The Average Cost of an Uncontested Divorce

by Beverly Bird

    When you and your spouse agree to divorce and you also agree about how you’re going to separate your lives, an uncontested divorce can save you a great deal of money. Exactly how much it will cost you depends on several factors. If you feel comfortable handling the matter yourself and you don’t mind doing a little research into your state’s legal procedures, you might spend less than $500. If you hire an attorney to take care of the details for you, that figure might rise even higher.

    Representing Yourself

    If you decide you don’t want to use an attorney, you have two options. You can purchase a divorce kit on the Internet, usually for less than $100. These include all the forms and documents necessary for your state. You can usually get the same forms for free if you want to invest some time into tracking them down. Many states offer them on their judicial websites, along with detailed instructions. You might also be able to get them from your local courthouse or find a format you can follow at a public law library.

    Using an Attorney

    If you choose to use a lawyer, the cost of your uncontested divorce will depend on where you live, who you hire and your fee arrangement. Many attorneys offer flat fees for uncontested divorces; others charge retainer fees, which act as deposits they bill against monthly for the hours they invest in cases. The average flat fee ranges from $200 to $1,500, depending on the complexity of your assets and whether you have children. If you retain an attorney, he will bill your deposit at the rate of $250 to $450 for each hour of his time. Attorneys practicing in large metropolitan areas may charge more than $450, and those in rural areas may charge less than $250.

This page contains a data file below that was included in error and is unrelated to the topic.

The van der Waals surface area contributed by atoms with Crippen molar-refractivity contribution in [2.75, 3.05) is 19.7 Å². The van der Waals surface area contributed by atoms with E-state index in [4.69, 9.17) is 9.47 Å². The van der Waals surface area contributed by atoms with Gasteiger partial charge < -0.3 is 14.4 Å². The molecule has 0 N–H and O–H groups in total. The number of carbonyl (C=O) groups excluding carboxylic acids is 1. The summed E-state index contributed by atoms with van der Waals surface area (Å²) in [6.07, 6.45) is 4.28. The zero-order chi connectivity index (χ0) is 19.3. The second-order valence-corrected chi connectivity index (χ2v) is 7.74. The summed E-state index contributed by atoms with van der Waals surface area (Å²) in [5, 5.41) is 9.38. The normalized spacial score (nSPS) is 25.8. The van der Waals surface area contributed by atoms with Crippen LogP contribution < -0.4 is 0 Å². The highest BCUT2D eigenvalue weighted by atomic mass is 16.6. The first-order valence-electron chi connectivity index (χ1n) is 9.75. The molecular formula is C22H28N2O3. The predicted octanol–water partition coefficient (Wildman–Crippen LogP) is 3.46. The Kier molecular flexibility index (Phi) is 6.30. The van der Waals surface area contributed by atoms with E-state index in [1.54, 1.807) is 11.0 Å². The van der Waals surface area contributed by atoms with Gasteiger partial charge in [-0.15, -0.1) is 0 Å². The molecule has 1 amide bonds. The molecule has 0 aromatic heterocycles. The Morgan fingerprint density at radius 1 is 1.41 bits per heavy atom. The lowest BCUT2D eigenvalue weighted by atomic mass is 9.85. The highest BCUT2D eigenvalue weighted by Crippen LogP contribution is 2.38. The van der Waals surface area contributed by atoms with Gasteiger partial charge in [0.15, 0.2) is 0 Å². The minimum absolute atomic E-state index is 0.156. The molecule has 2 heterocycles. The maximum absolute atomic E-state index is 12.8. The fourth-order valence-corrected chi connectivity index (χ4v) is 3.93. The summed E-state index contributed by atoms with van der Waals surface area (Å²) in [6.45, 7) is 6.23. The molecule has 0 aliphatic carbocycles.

Extra Costs

    Whether you handle your divorce yourself or hire an attorney, there will be extra costs. State courts charge a filing fee for a divorce petition, usually in the neighborhood of $200. If you use a sheriff or private process server to deliver your petition to your spouse, this will cost an additional $35 to $100. In most states, you can bypass this expense if you’re on amicable terms with your spouse. He can sign an acceptance of your petition or waiver of service, which you would then file with the court. Realistically, you should add an additional $300 to $350 onto the cost of your divorce kit or your attorney’s fees for these expenses.

    Other Options

    You also have some “hybrid” options to cut your costs of an uncontested divorce. Legal services online will prepare your divorce paperwork for you, which costs more than purchasing a kit but usually less than retaining attorney. The average cost is about $300. You can also hire an attorney by the hour to review your paperwork for you. This will cost less than a flat uncontested divorce rate, but would not require putting down a retainer fee. You’re not retaining the attorney; you’re purchasing his time by the hour, just for specific services.

    About the Author

    Beverly Bird has been writing professionally since 1983. She is the author of several novels including the bestselling "Comes the Rain" and "With Every Breath." Bird also has extensive experience as a paralegal, primarily in the areas of divorce and family law, bankruptcy and estate law. She covers many legal topics in her articles.

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